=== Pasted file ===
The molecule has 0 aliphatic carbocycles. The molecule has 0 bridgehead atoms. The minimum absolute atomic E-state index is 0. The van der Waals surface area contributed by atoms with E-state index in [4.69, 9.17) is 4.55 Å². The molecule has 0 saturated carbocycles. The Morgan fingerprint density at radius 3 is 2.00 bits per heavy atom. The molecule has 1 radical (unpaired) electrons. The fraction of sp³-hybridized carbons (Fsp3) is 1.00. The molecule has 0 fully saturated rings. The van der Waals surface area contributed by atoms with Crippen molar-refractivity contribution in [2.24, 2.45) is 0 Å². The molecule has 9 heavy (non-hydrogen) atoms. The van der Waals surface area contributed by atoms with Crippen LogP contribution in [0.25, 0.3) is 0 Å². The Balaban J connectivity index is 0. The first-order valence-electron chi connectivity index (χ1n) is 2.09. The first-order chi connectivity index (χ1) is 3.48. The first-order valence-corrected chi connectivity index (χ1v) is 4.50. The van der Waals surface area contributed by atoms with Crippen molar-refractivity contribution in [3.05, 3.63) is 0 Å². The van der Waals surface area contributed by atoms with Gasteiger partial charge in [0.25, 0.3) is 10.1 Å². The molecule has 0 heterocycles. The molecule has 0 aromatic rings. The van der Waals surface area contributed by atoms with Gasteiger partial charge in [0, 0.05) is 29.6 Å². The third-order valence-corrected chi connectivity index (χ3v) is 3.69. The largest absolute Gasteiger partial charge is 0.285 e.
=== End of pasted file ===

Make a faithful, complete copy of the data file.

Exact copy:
The molecule has 0 aliphatic carbocycles. The molecule has 0 bridgehead atoms. The minimum absolute atomic E-state index is 0. The van der Waals surface area contributed by atoms with E-state index in [4.69, 9.17) is 4.55 Å². The molecule has 0 saturated carbocycles. The Morgan fingerprint density at radius 3 is 2.00 bits per heavy atom. The molecule has 1 radical (unpaired) electrons. The fraction of sp³-hybridized carbons (Fsp3) is 1.00. The molecule has 0 fully saturated rings. The van der Waals surface area contributed by atoms with Crippen molar-refractivity contribution in [2.24, 2.45) is 0 Å². The molecule has 9 heavy (non-hydrogen) atoms. The van der Waals surface area contributed by atoms with Crippen LogP contribution in [0.25, 0.3) is 0 Å². The Balaban J connectivity index is 0. The first-order valence-electron chi connectivity index (χ1n) is 2.09. The first-order chi connectivity index (χ1) is 3.48. The first-order valence-corrected chi connectivity index (χ1v) is 4.50. The van der Waals surface area contributed by atoms with Crippen molar-refractivity contribution in [3.05, 3.63) is 0 Å². The van der Waals surface area contributed by atoms with Gasteiger partial charge in [0.25, 0.3) is 10.1 Å². The molecule has 0 heterocycles. The molecule has 0 aromatic rings. The van der Waals surface area contributed by atoms with Gasteiger partial charge in [0, 0.05) is 29.6 Å². The third-order valence-corrected chi connectivity index (χ3v) is 3.69. The largest absolute Gasteiger partial charge is 0.285 e.